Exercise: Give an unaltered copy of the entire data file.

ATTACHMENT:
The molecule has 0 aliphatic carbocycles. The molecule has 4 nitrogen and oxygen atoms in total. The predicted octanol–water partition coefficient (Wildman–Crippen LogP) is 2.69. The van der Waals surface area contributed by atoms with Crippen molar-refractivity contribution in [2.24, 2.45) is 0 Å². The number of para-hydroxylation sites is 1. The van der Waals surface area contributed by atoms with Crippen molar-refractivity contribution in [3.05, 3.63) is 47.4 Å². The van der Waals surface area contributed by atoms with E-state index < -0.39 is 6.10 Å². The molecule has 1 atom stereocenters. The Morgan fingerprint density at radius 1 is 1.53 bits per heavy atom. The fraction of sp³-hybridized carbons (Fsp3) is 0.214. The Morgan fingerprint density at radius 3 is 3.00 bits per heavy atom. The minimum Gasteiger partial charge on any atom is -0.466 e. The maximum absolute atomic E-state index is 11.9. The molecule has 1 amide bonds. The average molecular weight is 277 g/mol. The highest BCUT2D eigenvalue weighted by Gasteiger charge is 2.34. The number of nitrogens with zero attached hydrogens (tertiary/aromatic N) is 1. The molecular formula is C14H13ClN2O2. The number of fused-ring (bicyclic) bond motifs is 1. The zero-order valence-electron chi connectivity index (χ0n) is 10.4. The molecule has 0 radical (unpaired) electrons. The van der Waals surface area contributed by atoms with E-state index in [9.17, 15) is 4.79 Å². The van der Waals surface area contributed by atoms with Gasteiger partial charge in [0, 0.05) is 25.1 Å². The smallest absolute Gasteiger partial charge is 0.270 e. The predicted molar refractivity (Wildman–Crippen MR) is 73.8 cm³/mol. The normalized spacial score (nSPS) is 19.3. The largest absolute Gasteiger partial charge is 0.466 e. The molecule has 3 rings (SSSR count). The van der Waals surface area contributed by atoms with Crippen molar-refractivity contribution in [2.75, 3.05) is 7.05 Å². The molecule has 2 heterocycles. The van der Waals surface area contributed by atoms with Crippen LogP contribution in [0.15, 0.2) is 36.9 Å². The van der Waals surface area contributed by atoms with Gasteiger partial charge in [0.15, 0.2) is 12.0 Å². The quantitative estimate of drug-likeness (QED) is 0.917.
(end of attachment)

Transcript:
The molecule has 0 aliphatic carbocycles. The molecule has 4 nitrogen and oxygen atoms in total. The predicted octanol–water partition coefficient (Wildman–Crippen LogP) is 2.69. The van der Waals surface area contributed by atoms with Crippen molar-refractivity contribution in [2.24, 2.45) is 0 Å². The number of para-hydroxylation sites is 1. The van der Waals surface area contributed by atoms with Crippen molar-refractivity contribution in [3.05, 3.63) is 47.4 Å². The van der Waals surface area contributed by atoms with E-state index < -0.39 is 6.10 Å². The molecule has 1 atom stereocenters. The Morgan fingerprint density at radius 1 is 1.53 bits per heavy atom. The fraction of sp³-hybridized carbons (Fsp3) is 0.214. The Morgan fingerprint density at radius 3 is 3.00 bits per heavy atom. The minimum Gasteiger partial charge on any atom is -0.466 e. The maximum absolute atomic E-state index is 11.9. The molecule has 1 amide bonds. The average molecular weight is 277 g/mol. The highest BCUT2D eigenvalue weighted by Gasteiger charge is 2.34. The number of nitrogens with zero attached hydrogens (tertiary/aromatic N) is 1. The molecular formula is C14H13ClN2O2. The number of fused-ring (bicyclic) bond motifs is 1. The zero-order valence-electron chi connectivity index (χ0n) is 10.4. The molecule has 0 radical (unpaired) electrons. The van der Waals surface area contributed by atoms with E-state index in [9.17, 15) is 4.79 Å². The van der Waals surface area contributed by atoms with Gasteiger partial charge in [0, 0.05) is 25.1 Å². The smallest absolute Gasteiger partial charge is 0.270 e. The predicted molar refractivity (Wildman–Crippen MR) is 73.8 cm³/mol. The normalized spacial score (nSPS) is 19.3. The largest absolute Gasteiger partial charge is 0.466 e. The molecule has 3 rings (SSSR count). The van der Waals surface area contributed by atoms with Crippen molar-refractivity contribution in [2.75, 3.05) is 7.05 Å². The molecule has 2 heterocycles. The van der Waals surface area contributed by atoms with Crippen LogP contribution in [0.15, 0.2) is 36.9 Å². The van der Waals surface area contributed by atoms with Gasteiger partial charge in [0.15, 0.2) is 12.0 Å². The quantitative estimate of drug-likeness (QED) is 0.917.